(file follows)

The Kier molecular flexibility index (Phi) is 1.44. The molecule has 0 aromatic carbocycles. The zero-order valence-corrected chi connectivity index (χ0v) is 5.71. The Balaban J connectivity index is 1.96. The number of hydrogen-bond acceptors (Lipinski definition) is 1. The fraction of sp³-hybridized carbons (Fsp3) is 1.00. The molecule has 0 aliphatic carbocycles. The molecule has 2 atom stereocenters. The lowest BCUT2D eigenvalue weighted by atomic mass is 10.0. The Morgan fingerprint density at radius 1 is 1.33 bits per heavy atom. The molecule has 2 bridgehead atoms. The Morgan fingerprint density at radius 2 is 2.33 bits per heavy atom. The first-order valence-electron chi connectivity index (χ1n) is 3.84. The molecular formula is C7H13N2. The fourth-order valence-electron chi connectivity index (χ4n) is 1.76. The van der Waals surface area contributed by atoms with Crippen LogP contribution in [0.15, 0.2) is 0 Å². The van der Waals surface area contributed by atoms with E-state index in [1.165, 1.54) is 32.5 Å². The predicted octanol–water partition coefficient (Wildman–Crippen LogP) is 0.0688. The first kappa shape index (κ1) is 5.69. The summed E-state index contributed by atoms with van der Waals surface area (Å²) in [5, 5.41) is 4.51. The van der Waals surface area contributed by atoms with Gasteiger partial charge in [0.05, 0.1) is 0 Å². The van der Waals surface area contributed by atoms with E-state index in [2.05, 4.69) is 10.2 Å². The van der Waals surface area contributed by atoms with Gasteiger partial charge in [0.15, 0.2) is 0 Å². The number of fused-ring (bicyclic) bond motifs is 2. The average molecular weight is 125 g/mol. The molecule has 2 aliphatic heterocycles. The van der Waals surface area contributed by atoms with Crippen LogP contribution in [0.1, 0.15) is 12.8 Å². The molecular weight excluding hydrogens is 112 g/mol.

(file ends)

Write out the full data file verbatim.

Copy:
The Kier molecular flexibility index (Phi) is 1.44. The molecule has 0 aromatic carbocycles. The zero-order valence-corrected chi connectivity index (χ0v) is 5.71. The Balaban J connectivity index is 1.96. The number of hydrogen-bond acceptors (Lipinski definition) is 1. The fraction of sp³-hybridized carbons (Fsp3) is 1.00. The molecule has 0 aliphatic carbocycles. The molecule has 2 atom stereocenters. The lowest BCUT2D eigenvalue weighted by atomic mass is 10.0. The Morgan fingerprint density at radius 1 is 1.33 bits per heavy atom. The molecule has 2 bridgehead atoms. The Morgan fingerprint density at radius 2 is 2.33 bits per heavy atom. The first-order valence-electron chi connectivity index (χ1n) is 3.84. The molecular formula is C7H13N2. The fourth-order valence-electron chi connectivity index (χ4n) is 1.76. The van der Waals surface area contributed by atoms with Crippen LogP contribution in [0.15, 0.2) is 0 Å². The van der Waals surface area contributed by atoms with E-state index in [1.165, 1.54) is 32.5 Å². The predicted octanol–water partition coefficient (Wildman–Crippen LogP) is 0.0688. The first kappa shape index (κ1) is 5.69. The summed E-state index contributed by atoms with van der Waals surface area (Å²) in [5, 5.41) is 4.51. The van der Waals surface area contributed by atoms with Gasteiger partial charge in [0.05, 0.1) is 0 Å². The van der Waals surface area contributed by atoms with E-state index in [2.05, 4.69) is 10.2 Å². The van der Waals surface area contributed by atoms with Gasteiger partial charge in [0.15, 0.2) is 0 Å². The number of fused-ring (bicyclic) bond motifs is 2. The average molecular weight is 125 g/mol. The molecule has 2 aliphatic heterocycles. The van der Waals surface area contributed by atoms with Crippen LogP contribution in [0.1, 0.15) is 12.8 Å². The molecular weight excluding hydrogens is 112 g/mol.